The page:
I reminisce about the early years of parenting because I have found the teenage years to be a kind of second toddlerhood. Their actions are just as teetering and testing, but unfortunately I have less patience with it. I take it personally when my children question values that I have spent years instilling. The stakes are higher, and my fears have grown in proportion.
As my children assert their individuality in good and bad ways, I am learning I must not let my emotions be on a roller coaster linked to their actions. Though I felt personal pride and shame in the earlier mentioned instances, none of these occasions accurately reflected my standing with the Lord.
My children are separate individuals with their own lessons to learn and their own unique glory to give God, as am I. The day is coming when each of us will be accountable to our Savior. Parenthood is part of the stewardship of this life to the extent that I am faithful, not to the extent that my children are successful. I will get none of the credit or blame for my child. My heavenly reward, or lack thereof, will be based solely on my own actions (1 Corinthians 3:12-15; 4:1-5; 1 Peter 1:17).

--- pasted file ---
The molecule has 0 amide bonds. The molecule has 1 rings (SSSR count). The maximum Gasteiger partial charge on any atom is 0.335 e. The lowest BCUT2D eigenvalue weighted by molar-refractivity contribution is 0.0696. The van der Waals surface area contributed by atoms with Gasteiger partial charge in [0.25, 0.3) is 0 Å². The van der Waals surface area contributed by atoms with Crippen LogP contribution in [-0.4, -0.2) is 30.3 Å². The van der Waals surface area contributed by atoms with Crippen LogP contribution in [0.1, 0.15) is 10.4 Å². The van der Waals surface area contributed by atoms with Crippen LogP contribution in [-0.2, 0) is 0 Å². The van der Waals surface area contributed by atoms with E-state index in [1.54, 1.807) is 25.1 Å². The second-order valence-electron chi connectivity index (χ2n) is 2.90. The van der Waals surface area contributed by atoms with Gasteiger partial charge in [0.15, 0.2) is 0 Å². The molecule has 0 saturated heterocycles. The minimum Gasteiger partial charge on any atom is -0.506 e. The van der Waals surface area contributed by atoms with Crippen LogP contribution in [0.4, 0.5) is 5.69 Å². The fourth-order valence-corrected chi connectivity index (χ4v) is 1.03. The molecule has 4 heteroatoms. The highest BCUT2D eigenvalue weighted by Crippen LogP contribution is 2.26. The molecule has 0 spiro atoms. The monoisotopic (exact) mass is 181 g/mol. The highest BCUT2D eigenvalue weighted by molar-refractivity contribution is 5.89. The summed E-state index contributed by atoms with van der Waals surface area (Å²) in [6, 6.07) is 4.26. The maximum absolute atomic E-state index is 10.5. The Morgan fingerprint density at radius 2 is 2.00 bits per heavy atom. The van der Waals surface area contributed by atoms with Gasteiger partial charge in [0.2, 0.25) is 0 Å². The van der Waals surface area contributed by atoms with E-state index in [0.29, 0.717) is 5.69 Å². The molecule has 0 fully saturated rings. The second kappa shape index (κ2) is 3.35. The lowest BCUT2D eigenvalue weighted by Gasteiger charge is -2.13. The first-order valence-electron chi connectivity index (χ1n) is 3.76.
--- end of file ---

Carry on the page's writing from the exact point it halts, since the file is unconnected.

I am challenged to evaluate my level of devotion. My time on earth is growing short, and I’ve got to get serious (Ephesians 5:15, 16). What better way to teach my children the value of a godly life than be an example of a wholehearted follower of Christ?
2. Your Child Is a Sinner
Believe it or not, the scriptural principle of humanity’s sinfulness was a comfort to me the first time my child lied to me. Truth washed over me like a tide of relief when I realized that I was not to blame. Nothing I had done made my child lie. My child had sinned all by himself.